Patient–Provider Dispute Resolution Process:  An uninsured or self-pay individual with a new patient Good Faith Estimate may initiate the patient-provider dispute resolution (PPDR) process if the bill is at least $400 more than the undiscounted price listed in the GFE.  An uninsured or self-pay individual with an existing patient GFE that is consistent with the good faith requirements as prescribed in 45 CFR 149.610 may institute the PPDR process as discussed in this section and 45 CFR 149.620.  Sliding fee discount providers and facilities may provide all uninsured or self-pay individuals with GFEs in accordance with 45 CFR 149.610.

HHS encourages states that are primary enforcers of Good Faith Estimate requirements to take a similar enforcement approach and will not determine that a state is failing to substantially enforce the requirement if it does so. HHS recognizes that most providers and facilities that don’t expect to bill uninsured or self-pay individuals have limited resources to provide individualized Good Faith Estimates to patients they don’t expect to charge.

Providers who do not expect to bill uninsured or self-pay individuals for scheduled or requested items or services can comply with GFE requirements under the following conditions if they meet all other requirements of 45 CFR 149.610:

  • They provide an abbreviated GFE
  • They do not bill individuals who receive an abbreviated Good Faith Estimate provided they meet all other requirements of 45 CFR 149.610
  • No items or services in the abbreviated GFE are expected to be furnished by co-providers or co-facilities in conjunction with the primary items or services

The abbreviated GFE must include the following elements:

  • Patient name and date of birth
  • Provider or facility’s name National Provider Identifier (NPI), Taxpayer Identification Number (TIN), and the state(s) and office or facility locations where items or services are expected to be furnished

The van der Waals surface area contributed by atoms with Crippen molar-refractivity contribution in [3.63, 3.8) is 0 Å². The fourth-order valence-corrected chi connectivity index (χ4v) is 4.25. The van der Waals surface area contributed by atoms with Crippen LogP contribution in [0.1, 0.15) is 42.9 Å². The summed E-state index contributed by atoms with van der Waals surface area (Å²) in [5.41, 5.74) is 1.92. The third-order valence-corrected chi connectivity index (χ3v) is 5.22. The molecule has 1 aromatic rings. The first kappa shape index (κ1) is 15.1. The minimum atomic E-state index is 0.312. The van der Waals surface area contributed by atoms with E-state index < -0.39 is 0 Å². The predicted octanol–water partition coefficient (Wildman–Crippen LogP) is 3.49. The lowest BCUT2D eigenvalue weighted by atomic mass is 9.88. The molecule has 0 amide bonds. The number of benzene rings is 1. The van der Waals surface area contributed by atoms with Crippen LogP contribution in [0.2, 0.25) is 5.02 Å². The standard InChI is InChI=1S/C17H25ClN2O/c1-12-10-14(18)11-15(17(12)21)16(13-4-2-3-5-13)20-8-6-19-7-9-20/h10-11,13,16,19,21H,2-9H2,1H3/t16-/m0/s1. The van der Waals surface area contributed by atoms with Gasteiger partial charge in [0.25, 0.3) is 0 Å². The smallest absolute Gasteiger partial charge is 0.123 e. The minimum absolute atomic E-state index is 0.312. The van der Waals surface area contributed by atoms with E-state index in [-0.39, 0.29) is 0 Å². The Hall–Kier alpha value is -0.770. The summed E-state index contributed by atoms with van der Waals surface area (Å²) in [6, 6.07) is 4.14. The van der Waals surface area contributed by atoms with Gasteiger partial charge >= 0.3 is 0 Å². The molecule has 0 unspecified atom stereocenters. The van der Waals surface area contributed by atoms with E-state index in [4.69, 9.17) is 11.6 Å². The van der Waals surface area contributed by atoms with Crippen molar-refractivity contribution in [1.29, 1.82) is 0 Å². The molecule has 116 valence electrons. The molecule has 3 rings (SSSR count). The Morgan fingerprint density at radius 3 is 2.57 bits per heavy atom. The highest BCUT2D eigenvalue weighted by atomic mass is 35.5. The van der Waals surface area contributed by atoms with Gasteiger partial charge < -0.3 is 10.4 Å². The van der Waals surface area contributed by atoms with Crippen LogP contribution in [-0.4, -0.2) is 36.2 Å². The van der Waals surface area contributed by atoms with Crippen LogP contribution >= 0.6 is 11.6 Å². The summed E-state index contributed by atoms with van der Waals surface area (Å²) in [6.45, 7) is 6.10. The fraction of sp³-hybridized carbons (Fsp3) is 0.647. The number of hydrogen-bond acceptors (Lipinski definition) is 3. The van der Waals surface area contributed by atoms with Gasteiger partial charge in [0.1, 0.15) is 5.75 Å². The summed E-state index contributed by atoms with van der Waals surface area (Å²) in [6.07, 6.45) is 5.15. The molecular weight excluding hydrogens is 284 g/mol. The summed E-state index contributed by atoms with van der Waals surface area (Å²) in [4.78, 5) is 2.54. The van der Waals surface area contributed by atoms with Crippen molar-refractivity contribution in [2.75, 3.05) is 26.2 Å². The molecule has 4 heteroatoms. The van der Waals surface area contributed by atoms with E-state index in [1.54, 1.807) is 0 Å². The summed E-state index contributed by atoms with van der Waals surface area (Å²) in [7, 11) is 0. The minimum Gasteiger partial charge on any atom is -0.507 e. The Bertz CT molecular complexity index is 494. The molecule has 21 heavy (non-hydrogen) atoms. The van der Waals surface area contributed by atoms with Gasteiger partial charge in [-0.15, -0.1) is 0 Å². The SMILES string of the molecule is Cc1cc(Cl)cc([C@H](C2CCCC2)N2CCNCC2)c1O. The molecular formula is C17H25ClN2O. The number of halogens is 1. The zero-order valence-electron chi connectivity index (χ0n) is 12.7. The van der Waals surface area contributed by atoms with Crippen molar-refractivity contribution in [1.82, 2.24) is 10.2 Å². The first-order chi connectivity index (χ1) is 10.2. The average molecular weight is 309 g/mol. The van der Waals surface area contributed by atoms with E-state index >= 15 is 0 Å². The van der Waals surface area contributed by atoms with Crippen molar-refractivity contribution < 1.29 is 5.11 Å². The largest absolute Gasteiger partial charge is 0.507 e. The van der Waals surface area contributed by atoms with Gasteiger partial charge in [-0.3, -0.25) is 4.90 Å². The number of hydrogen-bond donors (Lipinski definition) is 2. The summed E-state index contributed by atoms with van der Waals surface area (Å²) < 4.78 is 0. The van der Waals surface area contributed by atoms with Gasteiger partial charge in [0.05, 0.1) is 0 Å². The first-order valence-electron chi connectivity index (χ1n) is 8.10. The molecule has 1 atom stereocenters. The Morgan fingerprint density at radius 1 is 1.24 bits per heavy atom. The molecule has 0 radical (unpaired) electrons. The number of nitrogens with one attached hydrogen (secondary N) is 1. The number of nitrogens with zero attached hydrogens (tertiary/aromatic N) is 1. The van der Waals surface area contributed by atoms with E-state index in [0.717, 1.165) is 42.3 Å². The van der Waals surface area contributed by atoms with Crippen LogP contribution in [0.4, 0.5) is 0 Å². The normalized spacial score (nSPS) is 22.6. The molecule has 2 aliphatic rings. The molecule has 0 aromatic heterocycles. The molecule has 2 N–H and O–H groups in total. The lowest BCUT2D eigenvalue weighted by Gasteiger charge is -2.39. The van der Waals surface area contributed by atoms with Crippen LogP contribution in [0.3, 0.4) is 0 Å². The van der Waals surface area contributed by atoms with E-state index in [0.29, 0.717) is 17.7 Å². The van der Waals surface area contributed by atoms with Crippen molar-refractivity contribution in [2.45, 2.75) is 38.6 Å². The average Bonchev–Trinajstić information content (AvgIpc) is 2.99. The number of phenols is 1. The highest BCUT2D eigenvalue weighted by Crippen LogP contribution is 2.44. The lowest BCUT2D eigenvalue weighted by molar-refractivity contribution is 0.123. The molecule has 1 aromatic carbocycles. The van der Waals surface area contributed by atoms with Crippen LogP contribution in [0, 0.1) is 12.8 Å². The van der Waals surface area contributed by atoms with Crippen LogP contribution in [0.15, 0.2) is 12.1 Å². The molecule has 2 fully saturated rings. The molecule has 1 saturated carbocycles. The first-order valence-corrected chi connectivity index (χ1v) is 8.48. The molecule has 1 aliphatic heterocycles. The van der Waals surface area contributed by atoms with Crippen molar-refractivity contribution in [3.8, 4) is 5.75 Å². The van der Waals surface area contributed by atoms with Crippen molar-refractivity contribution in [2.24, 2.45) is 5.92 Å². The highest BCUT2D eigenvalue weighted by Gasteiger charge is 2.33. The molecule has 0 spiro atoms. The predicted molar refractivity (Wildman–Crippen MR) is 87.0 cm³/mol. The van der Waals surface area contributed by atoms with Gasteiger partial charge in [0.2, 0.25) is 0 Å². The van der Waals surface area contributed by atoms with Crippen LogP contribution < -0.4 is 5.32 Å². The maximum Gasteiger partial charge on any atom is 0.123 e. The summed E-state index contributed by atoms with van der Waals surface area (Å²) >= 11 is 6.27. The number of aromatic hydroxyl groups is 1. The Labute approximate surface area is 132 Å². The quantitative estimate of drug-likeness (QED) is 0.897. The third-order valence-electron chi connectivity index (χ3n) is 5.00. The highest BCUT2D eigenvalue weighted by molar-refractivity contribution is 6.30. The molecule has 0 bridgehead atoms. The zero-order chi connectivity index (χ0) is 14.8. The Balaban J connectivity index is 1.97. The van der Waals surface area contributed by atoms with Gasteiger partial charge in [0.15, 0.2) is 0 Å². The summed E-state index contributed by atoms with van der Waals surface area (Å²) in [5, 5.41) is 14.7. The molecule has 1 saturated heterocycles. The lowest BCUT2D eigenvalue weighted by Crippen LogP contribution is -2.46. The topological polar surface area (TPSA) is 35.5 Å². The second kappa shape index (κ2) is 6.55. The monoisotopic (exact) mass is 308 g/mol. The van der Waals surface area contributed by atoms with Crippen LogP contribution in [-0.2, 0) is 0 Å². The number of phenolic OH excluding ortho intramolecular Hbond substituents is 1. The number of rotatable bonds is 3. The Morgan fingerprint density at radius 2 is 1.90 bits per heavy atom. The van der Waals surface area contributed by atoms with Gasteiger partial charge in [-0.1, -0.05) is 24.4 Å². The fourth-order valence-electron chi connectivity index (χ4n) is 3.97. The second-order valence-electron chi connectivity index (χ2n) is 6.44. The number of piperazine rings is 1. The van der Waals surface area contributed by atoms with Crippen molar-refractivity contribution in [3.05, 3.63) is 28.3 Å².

• If scheduled, the date(s) items or services are scheduled to be furnished
  • A statement that the provider or facility will not bill the individual for any items or services furnished on the scheduled date(s) or for nonscheduled items or services being furnished upon request and the GFE is being provided upon request
  • A disclaimer that informs individuals of their right to initiate the PPDR process if actual billed charges are $400 or more, instructions about how to initiate the PPDR process, and states that initiation of the PPDR process will not affect the quality of health care services provided
  • A disclaimer that the GFE is not a contract and it does not require the individual to obtain items or services from any providers or facilities listed in the GFE
  • A disclaimer that informs the individual that the convening provider or facility may recommend additional items or services as part of the course of scheduled or requested care

Providers and facilities that provide an abbreviated GFE may be subject to the PPDR process if they bill $400 or more for items or services furnished on the expected date(s) of service included in the abbreviated GFE.  Any items or services furnished are applicable because the abbreviated GFE does not list specific items or services.

HHS strongly encourages providers and facilities to include an email address and telephone number for someone within their office or organization such as a medical billing specialist, general counsel, or compliance officer who has the authority to represent the provider or facility in a billing dispute to facilitate communication with the Selected Dispute Resolution Entity (SDRE).